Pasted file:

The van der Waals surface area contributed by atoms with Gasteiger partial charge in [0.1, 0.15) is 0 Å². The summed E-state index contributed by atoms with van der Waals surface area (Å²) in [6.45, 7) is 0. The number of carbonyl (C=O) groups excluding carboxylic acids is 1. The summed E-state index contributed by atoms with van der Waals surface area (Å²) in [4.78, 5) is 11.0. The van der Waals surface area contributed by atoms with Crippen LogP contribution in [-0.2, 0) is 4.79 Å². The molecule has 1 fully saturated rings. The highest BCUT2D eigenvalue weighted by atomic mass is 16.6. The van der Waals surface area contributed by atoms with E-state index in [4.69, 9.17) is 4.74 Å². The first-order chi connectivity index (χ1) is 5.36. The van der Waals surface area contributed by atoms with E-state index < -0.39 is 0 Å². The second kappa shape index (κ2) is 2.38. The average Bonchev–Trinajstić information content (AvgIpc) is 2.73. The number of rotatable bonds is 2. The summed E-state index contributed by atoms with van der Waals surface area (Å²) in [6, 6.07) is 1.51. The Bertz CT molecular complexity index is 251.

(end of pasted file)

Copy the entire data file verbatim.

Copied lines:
The van der Waals surface area contributed by atoms with Gasteiger partial charge in [0.1, 0.15) is 0 Å². The summed E-state index contributed by atoms with van der Waals surface area (Å²) in [6.45, 7) is 0. The number of carbonyl (C=O) groups excluding carboxylic acids is 1. The summed E-state index contributed by atoms with van der Waals surface area (Å²) in [4.78, 5) is 11.0. The van der Waals surface area contributed by atoms with Crippen LogP contribution in [-0.2, 0) is 4.79 Å². The molecule has 1 fully saturated rings. The highest BCUT2D eigenvalue weighted by atomic mass is 16.6. The van der Waals surface area contributed by atoms with E-state index in [4.69, 9.17) is 4.74 Å². The first-order chi connectivity index (χ1) is 5.36. The van der Waals surface area contributed by atoms with E-state index < -0.39 is 0 Å². The second kappa shape index (κ2) is 2.38. The average Bonchev–Trinajstić information content (AvgIpc) is 2.73. The number of rotatable bonds is 2. The summed E-state index contributed by atoms with van der Waals surface area (Å²) in [6, 6.07) is 1.51. The Bertz CT molecular complexity index is 251.